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Silke, when hugs come from afar, then I am doubly happy... Although I'm not religious in the sense of organized religions, I love going into old churches, where often the finest architects and stonecarvers were employee hundreds of years ago...

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Dear ER, that may be why the Grenouille giggled, I cannot say... keep your eye peeled for thunderbolts ! It was beautiful warm stone here...

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Hi Patricia, hope you've come around now ! An aspirin may help...
:-D (Thanks so much !)

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Hi Magnolia Amber, glad you enjoyed visiting Mr & Mrs Slug, they are something else again...

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Dearest Louciao, and everyone must get stoned ! These folks certainly did...

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Hello Jimmy, and welcome, I must thank English Rider for the tip to come over and see your place. And I suggested back to her that you must enjoy dining on haggis while reading Service. Thanks so much for dropping in. Your converted chapel sounds marvellous, I will have to peruse your back posts further to see if you've already posted some pictures of it, the stained glass and sculptures... would love to see all that. Cheers !

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Oh Steve, I hope I haven't put you off escargot ! The ones in restaurants are generally much smaller...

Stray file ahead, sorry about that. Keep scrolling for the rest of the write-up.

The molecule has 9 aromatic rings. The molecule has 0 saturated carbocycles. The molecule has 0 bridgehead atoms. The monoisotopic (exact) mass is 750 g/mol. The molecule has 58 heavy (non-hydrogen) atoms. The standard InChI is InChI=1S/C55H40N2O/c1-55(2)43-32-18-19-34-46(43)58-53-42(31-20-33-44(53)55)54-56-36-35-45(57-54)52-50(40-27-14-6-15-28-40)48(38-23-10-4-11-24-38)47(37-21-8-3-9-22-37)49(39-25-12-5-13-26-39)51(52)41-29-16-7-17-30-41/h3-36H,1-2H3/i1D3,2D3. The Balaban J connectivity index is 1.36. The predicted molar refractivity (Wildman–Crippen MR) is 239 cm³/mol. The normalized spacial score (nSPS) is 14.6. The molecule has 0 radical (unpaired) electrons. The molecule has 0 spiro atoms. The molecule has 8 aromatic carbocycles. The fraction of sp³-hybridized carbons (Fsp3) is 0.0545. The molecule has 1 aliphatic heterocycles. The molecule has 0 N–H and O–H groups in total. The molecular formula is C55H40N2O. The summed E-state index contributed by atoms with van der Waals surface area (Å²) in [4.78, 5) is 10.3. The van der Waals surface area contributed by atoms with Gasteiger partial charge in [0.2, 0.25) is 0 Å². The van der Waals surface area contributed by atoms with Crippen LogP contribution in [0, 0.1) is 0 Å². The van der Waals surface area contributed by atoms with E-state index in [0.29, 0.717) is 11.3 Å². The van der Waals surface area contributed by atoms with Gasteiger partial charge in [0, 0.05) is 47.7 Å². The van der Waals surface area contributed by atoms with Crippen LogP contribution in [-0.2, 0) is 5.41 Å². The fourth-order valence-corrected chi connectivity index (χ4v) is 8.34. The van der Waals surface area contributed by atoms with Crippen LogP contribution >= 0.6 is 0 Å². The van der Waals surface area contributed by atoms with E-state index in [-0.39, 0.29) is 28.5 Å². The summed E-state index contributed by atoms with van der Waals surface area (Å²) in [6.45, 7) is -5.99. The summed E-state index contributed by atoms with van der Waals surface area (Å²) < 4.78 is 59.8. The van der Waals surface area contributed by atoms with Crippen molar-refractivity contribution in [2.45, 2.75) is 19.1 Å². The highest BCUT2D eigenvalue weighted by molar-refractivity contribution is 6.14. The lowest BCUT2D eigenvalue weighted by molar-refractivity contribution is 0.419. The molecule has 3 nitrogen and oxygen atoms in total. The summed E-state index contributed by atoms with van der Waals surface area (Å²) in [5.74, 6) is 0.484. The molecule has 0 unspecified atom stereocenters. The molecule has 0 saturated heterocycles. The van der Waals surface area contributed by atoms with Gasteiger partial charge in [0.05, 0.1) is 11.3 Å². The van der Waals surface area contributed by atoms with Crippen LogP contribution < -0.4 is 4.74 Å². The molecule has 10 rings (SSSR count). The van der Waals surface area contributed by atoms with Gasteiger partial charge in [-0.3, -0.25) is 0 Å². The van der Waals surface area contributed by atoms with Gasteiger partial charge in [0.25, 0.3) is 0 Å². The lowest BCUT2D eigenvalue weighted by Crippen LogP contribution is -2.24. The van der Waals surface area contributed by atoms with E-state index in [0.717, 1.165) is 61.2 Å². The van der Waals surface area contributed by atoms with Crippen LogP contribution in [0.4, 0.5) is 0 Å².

:-D

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Salut Jeff, ah, ce monde de brutes comme tu dis... bon, si je t'ai filé un petit moment de paix, donc, c'est une bonne chose... et non, ce n'est pas du tout que je prends du distance avec le blogosphere, simplement la vie est un peu chargé ces jours-ci, entre le boulot dingot, la corres australienne à la maison, l'anniversaire de la Grenouille, des soucis de voiture que finalement on va changer carrément car en a marre des soucis de voiture, bref, je te raconte pas... c'est marrant, parfois la vie pleut des cordes qui viennent embobiner nos pieds, et autant que l'on essaie d'avancer, boom, on tombe sur le nez... mais bon, cela va s'arranger... on va faire un coup de peinture à la K'line pour se regayer (c'est un mot, ça ???!)
Ciao-go-ami (amigo en verlan...)

Owen said...

Dedene, salut ! Some escargot would go just great with pumpkin soup and fig pie for dessert !!! That all looked so scrumptious, I'm still thinking about it...

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FF, my goodness, you've lived how many years in France, and never eaten snails ? And what about frogs' legs ? Well, not sure just where the line is drawn versus a "real McCoy" camera, and an only partially real McCoy... I don't have the camera(s) of my dreams, but I do the best I can with what I've got... which is good advice I guess in many domains of life...

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Dear Framé,